The departure of the last primary care physician practicing at two clinics serving thousands of patients in Turlock and Patterson is forcing Emanuel Medical Center to shutter the doors on the facilities.
The hospital is closing the two Emanuel Family Practice clinics in Turlock and Patterson because the last primary care physician, Dr. Gulnara Tarpe, is relocating to the Bay Area to be near her family. The hospital is prohibited from delivering primary care to patients at a clinic that is without a licensed physician on staff and therefore must close down the two clinics, said EMC spokesperson Pennie Rorex.
The two Emanuel Family Practice clinics are located at 2240 W. Monte Vista Ave. in Turlock and at 1010 W. Las Palmas Ave., Suite E, in Patterson.
The closure will go into effect May 8 and will result in the loss of employment for 14 employees. Rorex said the 14 employees will be given a severance package and are being encouraged to apply for any applicable vacancies at the Turlock hospital.
The clinics had been staffed with two primary care physicians until February, when one relocated to the East Coast, leaving Dr. Tarpe as the sole provider.
Within the last year the clinic had served an approximate 3,800 patients, Rorex said. The hospital will be sending out letters to the clinic patients informing them of the closure, as well as helping them locate other clinics in the area that accept both Medi-Cal and Medicare patients.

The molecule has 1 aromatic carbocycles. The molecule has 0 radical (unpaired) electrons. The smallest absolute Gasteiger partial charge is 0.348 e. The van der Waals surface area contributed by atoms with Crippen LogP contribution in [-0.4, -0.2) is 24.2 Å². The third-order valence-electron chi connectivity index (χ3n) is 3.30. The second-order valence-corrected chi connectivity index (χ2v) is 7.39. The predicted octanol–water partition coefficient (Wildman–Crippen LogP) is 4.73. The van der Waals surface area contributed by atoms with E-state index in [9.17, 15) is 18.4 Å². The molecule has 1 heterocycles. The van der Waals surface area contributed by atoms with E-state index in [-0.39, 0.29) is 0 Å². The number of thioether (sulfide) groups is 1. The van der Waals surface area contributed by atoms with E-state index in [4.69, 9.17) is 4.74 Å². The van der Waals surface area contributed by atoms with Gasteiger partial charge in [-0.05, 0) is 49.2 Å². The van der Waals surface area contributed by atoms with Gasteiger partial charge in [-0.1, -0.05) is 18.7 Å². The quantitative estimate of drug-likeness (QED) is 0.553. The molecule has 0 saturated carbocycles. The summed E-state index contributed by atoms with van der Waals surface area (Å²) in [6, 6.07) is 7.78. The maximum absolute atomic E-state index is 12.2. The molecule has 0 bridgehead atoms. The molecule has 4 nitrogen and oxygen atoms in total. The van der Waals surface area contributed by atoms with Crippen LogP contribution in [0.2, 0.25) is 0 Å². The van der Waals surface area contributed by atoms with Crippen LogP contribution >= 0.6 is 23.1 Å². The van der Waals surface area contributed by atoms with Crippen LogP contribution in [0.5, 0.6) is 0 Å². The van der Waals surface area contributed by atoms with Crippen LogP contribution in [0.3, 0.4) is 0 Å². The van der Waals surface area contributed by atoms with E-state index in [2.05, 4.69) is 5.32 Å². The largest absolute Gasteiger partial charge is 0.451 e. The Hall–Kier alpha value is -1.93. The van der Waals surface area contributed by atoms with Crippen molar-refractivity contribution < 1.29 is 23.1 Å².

In addition, the hospital will establish a dedicated hotline for the patients of Emanuel Family Practice, through which information will be provided about comparable clinics, and/or physicians in private practice who are accepting new patients. The hospital will also offer the information in Spanish, Farsi and Portuguese.
The hospital has tried to find new primary care physicians to set up practice at the clinics, but have been unsuccessful, partially because of a national shortage of primary care physicians.
“Despite the hospital’s best efforts, and largely as a result of the national shortage of primary care physicians, we have been unable to recruit replacement physicians,” Rorex said.
According to the Association of American Medical Colleges’ Center for Workforce Studies, the current shortage of primary care physicians will grow to 5,000 in the next decade. The shortage is exacerbated by the growing number of Americans over age 65 and the demand for healthcare from millions of Americans newly insured as a result of the Affordable Care Act.
All of Emanuel Medical Center’s other specialty clinics will continue to operate as normal, with the same level of staffing.